People, people people ! What are you thinking? :”Shep” the sandpiper is more than bronze, wood or fiberglass. Shep didn’t even star in the 1965 movie THE SANDPIPER, about a cross-cultural; marriage. Shep isn’t even about Jessica Glasner’s timeless World War Two story the Voyage of the Sandpiper.’ Shep in fact represents three decades of the whole village of Dorchester striving to protect and promote their unique place in history. Shep is indeed the result of hard work, many meetings, a school auditorium filled with everyone, and of every age from Rock Port to Breau Creek. A total commitment from a tri cultural village mostly shunned by Sackville and even recorded in the former Town of Sackville’s Town meetings. The impetus and the work of involved citizens kept councilors and their mayor darting back forth like the Sandpipers at Johnson’s Mills . Then one day the tide came in for the Village.. It is a certain irony that the Sandpiper Festival was launched by controversy ranching from a cartoon of the Mayor promoting a “leviathan piper:” to be erected in the square to international rage that the famous Sandpiper Stew would include actual sandpipers. Finishing off by assuring everyone that there also was no Mud from Johnson’s Mills in the mud pie desert.. Today due to no small part transmitted through the internet the image of Shep Dorchester is part of the Fundy Biosphere Reserve includes the local local school as a UNESCO sponsored educational site helping maintain the world class foot print that Doug Howe wrote for the Reader digest. In the year 2017 Federal and provincial governments chose Dorchester to celebrate the 150th Anniversary. At a historical heritage fair where five Dorchester students won the staggering amount of $700 dollars for their Bi-centennial essays. If if you can erect a bronze Cattail statute. I think SHEP even If just fiberglass deserves a place in local history. The Dorchester D-Day Dodgers who when serving on village council meetings around a couple of card tables all the while debating with great dissonance to prove who was right, but how to protect the truth. I know by the 1970’s my Dad and others were wondering if winning was worth the price they paid.. Duty and self reliance coupled with courage and loyalty now substituted by actions that involved replacing what worked with what sounded good. This is for another day_ EDUCATION.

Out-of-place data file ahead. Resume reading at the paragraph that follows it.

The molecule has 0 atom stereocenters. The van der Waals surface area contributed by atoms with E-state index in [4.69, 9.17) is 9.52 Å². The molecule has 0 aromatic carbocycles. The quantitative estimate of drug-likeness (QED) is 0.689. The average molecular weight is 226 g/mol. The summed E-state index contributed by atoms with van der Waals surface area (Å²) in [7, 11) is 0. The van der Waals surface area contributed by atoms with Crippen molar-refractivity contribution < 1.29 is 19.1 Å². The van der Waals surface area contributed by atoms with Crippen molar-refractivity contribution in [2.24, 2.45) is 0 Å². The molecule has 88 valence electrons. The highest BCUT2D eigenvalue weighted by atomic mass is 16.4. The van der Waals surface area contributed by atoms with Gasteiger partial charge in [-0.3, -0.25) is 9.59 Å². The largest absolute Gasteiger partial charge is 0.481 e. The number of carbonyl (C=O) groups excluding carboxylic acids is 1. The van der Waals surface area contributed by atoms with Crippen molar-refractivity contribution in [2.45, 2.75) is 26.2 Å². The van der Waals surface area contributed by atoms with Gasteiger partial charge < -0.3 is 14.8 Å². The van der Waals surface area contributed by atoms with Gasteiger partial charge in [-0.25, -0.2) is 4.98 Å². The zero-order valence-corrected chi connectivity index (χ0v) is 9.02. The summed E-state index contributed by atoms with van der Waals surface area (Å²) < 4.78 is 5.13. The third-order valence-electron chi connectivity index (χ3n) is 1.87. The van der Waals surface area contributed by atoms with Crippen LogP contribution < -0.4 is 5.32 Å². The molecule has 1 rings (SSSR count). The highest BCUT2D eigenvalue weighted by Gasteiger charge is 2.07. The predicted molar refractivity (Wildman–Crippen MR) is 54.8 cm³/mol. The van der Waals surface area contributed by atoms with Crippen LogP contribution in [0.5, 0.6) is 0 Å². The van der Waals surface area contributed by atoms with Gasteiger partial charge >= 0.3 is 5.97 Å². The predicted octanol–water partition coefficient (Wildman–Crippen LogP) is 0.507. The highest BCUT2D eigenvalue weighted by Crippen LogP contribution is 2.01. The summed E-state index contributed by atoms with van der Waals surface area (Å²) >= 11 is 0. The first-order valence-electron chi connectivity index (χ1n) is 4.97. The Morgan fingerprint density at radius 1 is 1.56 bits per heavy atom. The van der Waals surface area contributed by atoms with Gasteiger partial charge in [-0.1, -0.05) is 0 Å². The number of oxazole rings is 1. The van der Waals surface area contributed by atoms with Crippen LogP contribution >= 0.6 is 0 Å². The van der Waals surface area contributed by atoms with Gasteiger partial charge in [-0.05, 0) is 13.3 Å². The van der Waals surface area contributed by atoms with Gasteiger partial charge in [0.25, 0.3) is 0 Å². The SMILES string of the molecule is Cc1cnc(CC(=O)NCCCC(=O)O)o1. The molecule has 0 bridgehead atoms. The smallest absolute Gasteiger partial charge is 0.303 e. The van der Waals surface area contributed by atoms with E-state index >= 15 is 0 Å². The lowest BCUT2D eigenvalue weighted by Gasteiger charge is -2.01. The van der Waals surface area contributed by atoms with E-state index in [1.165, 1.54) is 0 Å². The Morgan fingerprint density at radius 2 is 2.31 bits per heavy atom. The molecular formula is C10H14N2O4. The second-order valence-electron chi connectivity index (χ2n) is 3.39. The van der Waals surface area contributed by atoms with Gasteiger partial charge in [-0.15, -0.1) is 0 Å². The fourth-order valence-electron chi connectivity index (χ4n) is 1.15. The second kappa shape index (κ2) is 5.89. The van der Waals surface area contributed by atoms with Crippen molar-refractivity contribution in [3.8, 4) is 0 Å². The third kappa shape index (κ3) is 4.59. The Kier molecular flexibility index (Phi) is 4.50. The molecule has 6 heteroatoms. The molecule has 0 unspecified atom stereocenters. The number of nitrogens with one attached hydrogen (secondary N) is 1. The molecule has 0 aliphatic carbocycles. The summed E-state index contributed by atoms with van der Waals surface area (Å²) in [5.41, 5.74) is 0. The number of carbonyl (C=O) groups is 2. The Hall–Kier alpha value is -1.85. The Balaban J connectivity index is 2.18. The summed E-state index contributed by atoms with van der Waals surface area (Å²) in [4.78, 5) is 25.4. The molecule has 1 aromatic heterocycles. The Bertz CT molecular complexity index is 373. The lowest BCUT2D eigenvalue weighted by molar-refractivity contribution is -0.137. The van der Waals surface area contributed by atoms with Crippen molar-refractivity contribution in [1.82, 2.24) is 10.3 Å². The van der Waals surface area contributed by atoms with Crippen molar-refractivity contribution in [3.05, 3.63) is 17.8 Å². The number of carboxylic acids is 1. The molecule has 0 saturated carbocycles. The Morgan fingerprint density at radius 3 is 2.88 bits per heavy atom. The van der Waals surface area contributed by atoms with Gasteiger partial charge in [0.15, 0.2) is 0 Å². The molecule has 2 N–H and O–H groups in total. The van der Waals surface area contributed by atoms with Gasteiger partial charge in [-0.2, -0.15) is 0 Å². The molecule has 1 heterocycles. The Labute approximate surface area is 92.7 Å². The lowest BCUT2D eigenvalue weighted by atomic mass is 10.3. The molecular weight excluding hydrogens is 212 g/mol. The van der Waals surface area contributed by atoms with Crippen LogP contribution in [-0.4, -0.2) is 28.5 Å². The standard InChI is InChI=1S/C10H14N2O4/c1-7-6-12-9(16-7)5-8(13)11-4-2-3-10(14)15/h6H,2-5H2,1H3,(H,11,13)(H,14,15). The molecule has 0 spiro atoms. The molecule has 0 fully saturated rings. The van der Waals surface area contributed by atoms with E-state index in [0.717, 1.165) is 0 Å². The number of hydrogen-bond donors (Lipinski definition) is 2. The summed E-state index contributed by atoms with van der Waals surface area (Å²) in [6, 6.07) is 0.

• Lynsey says:

      Totally off topic, but I just saw your name. I’m assuming you are the teacher Mr. Feindel. 🙂 I was a student of yours in the late ’90s in Dorchester and just wanted to say thank you for everything you did while I was a student. I loved your classes!

  7. Wayne Feindek Puppet of the people says:

    Lynsey you are most welcome. Those days were the best of times because students like yourself were very self reliant and had solid footing to leap forward into the world. Junior high high was the best fun ever. Take care

  8. IndieMediaEastcoast Canada says:

    Terrific to see the good people of Dorchester take the initiative and instal their bird. Well done. I am fan of this worthwhile artwork [no plaques about climate change needed]. There is definitely money to cover costs for installation – lots and lots of money right? Remember what Mayor Shawn Mesheau was quoted as saying:
    ““We are setting the foundation for the generations to come. How exciting is that!” declared mayoralty candidate Shawn Mesheau. “Our population will be 9,100 and our tax base $1 billion.” Maybe we should get this little quote made in to fridge magnets to distribute throughout Tantramarshire.